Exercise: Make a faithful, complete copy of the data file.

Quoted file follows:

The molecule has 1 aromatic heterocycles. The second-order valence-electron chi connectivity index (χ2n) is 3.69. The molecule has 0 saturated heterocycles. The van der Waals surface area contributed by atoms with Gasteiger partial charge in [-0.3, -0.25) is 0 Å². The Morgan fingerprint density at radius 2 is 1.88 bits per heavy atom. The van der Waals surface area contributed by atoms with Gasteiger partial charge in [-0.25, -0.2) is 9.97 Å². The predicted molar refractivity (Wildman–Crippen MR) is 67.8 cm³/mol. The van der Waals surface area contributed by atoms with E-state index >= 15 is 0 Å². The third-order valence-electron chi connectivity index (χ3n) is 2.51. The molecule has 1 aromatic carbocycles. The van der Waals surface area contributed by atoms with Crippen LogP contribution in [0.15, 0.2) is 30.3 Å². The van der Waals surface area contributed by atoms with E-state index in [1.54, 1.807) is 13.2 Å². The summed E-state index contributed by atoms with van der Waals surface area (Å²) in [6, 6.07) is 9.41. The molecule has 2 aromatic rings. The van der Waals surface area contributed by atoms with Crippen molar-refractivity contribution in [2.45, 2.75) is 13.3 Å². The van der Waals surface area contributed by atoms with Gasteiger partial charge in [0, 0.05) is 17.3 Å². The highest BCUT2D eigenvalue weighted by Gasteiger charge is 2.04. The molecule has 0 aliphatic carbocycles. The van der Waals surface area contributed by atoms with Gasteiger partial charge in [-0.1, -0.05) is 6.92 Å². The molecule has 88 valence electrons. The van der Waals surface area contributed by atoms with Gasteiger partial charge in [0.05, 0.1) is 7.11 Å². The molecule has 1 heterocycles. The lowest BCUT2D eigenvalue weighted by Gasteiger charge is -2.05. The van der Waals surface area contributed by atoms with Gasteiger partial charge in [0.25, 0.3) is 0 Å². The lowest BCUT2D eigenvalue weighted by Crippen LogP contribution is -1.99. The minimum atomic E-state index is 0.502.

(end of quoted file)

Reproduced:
The molecule has 1 aromatic heterocycles. The second-order valence-electron chi connectivity index (χ2n) is 3.69. The molecule has 0 saturated heterocycles. The van der Waals surface area contributed by atoms with Gasteiger partial charge in [-0.3, -0.25) is 0 Å². The Morgan fingerprint density at radius 2 is 1.88 bits per heavy atom. The van der Waals surface area contributed by atoms with Gasteiger partial charge in [-0.25, -0.2) is 9.97 Å². The predicted molar refractivity (Wildman–Crippen MR) is 67.8 cm³/mol. The van der Waals surface area contributed by atoms with E-state index >= 15 is 0 Å². The third-order valence-electron chi connectivity index (χ3n) is 2.51. The molecule has 1 aromatic carbocycles. The van der Waals surface area contributed by atoms with Crippen LogP contribution in [0.15, 0.2) is 30.3 Å². The van der Waals surface area contributed by atoms with E-state index in [1.54, 1.807) is 13.2 Å². The summed E-state index contributed by atoms with van der Waals surface area (Å²) in [6, 6.07) is 9.41. The molecule has 2 aromatic rings. The van der Waals surface area contributed by atoms with Crippen molar-refractivity contribution in [2.45, 2.75) is 13.3 Å². The van der Waals surface area contributed by atoms with Gasteiger partial charge in [0, 0.05) is 17.3 Å². The highest BCUT2D eigenvalue weighted by Gasteiger charge is 2.04. The molecule has 0 aliphatic carbocycles. The van der Waals surface area contributed by atoms with Gasteiger partial charge in [-0.1, -0.05) is 6.92 Å². The molecule has 88 valence electrons. The van der Waals surface area contributed by atoms with Gasteiger partial charge in [0.05, 0.1) is 7.11 Å². The molecule has 1 heterocycles. The lowest BCUT2D eigenvalue weighted by Gasteiger charge is -2.05. The van der Waals surface area contributed by atoms with Gasteiger partial charge in [0.25, 0.3) is 0 Å². The lowest BCUT2D eigenvalue weighted by Crippen LogP contribution is -1.99. The minimum atomic E-state index is 0.502.